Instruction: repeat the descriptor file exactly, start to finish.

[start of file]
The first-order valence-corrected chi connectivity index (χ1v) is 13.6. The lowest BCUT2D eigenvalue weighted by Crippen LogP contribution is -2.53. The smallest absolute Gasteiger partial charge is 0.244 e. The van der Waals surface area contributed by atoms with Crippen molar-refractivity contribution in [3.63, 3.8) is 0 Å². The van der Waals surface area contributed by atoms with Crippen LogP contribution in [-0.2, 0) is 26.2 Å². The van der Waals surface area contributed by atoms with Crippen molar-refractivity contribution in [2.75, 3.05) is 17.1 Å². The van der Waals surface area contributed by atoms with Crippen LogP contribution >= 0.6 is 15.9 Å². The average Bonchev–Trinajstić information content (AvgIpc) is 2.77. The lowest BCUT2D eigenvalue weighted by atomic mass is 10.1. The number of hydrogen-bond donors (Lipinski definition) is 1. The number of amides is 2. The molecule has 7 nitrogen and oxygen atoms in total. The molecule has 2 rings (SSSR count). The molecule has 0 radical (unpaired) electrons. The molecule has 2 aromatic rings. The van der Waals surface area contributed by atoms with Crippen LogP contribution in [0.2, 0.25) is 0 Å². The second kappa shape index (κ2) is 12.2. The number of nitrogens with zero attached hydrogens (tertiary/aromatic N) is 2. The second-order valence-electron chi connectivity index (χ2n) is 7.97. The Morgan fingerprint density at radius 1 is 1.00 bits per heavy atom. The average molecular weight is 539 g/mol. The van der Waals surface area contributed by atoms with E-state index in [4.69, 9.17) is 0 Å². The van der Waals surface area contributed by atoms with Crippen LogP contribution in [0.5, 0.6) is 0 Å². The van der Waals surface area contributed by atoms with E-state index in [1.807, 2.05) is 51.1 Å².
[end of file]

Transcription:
The first-order valence-corrected chi connectivity index (χ1v) is 13.6. The lowest BCUT2D eigenvalue weighted by Crippen LogP contribution is -2.53. The smallest absolute Gasteiger partial charge is 0.244 e. The van der Waals surface area contributed by atoms with Crippen molar-refractivity contribution in [3.63, 3.8) is 0 Å². The van der Waals surface area contributed by atoms with Crippen LogP contribution in [-0.2, 0) is 26.2 Å². The van der Waals surface area contributed by atoms with Crippen molar-refractivity contribution in [2.75, 3.05) is 17.1 Å². The van der Waals surface area contributed by atoms with Crippen LogP contribution >= 0.6 is 15.9 Å². The average Bonchev–Trinajstić information content (AvgIpc) is 2.77. The lowest BCUT2D eigenvalue weighted by atomic mass is 10.1. The number of hydrogen-bond donors (Lipinski definition) is 1. The number of amides is 2. The molecule has 7 nitrogen and oxygen atoms in total. The molecule has 2 rings (SSSR count). The molecule has 0 radical (unpaired) electrons. The molecule has 2 aromatic rings. The van der Waals surface area contributed by atoms with Crippen LogP contribution in [0.2, 0.25) is 0 Å². The second kappa shape index (κ2) is 12.2. The number of nitrogens with zero attached hydrogens (tertiary/aromatic N) is 2. The second-order valence-electron chi connectivity index (χ2n) is 7.97. The Morgan fingerprint density at radius 1 is 1.00 bits per heavy atom. The average molecular weight is 539 g/mol. The van der Waals surface area contributed by atoms with E-state index in [4.69, 9.17) is 0 Å². The van der Waals surface area contributed by atoms with Crippen LogP contribution in [0.5, 0.6) is 0 Å². The van der Waals surface area contributed by atoms with E-state index in [1.807, 2.05) is 51.1 Å².